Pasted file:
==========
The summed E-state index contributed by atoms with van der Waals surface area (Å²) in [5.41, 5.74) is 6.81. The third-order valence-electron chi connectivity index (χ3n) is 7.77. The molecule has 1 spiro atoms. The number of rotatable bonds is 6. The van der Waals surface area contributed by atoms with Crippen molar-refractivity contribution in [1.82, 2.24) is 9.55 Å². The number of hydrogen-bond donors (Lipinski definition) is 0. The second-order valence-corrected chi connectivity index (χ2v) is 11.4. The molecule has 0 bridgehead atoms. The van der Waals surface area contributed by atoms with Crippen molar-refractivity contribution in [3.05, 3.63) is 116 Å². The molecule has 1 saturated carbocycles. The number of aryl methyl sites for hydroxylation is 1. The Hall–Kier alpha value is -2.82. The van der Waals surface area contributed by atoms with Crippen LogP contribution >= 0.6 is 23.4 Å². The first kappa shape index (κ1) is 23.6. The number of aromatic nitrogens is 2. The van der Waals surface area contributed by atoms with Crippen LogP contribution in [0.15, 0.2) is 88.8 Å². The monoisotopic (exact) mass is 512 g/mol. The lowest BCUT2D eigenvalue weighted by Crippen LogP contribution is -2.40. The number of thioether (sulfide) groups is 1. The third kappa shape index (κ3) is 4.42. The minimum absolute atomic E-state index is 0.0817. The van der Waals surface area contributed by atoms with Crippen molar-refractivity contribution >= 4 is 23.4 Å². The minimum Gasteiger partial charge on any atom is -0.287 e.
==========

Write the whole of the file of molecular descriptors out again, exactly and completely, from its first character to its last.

The summed E-state index contributed by atoms with van der Waals surface area (Å²) in [5.41, 5.74) is 6.81. The third-order valence-electron chi connectivity index (χ3n) is 7.77. The molecule has 1 spiro atoms. The number of rotatable bonds is 6. The van der Waals surface area contributed by atoms with Crippen molar-refractivity contribution in [1.82, 2.24) is 9.55 Å². The number of hydrogen-bond donors (Lipinski definition) is 0. The second-order valence-corrected chi connectivity index (χ2v) is 11.4. The molecule has 0 bridgehead atoms. The van der Waals surface area contributed by atoms with Crippen molar-refractivity contribution in [3.05, 3.63) is 116 Å². The molecule has 1 saturated carbocycles. The number of aryl methyl sites for hydroxylation is 1. The Hall–Kier alpha value is -2.82. The van der Waals surface area contributed by atoms with Crippen LogP contribution >= 0.6 is 23.4 Å². The first kappa shape index (κ1) is 23.6. The number of aromatic nitrogens is 2. The van der Waals surface area contributed by atoms with Crippen LogP contribution in [0.15, 0.2) is 88.8 Å². The monoisotopic (exact) mass is 512 g/mol. The lowest BCUT2D eigenvalue weighted by Crippen LogP contribution is -2.40. The number of thioether (sulfide) groups is 1. The third kappa shape index (κ3) is 4.42. The minimum absolute atomic E-state index is 0.0817. The van der Waals surface area contributed by atoms with Crippen molar-refractivity contribution >= 4 is 23.4 Å². The minimum Gasteiger partial charge on any atom is -0.287 e.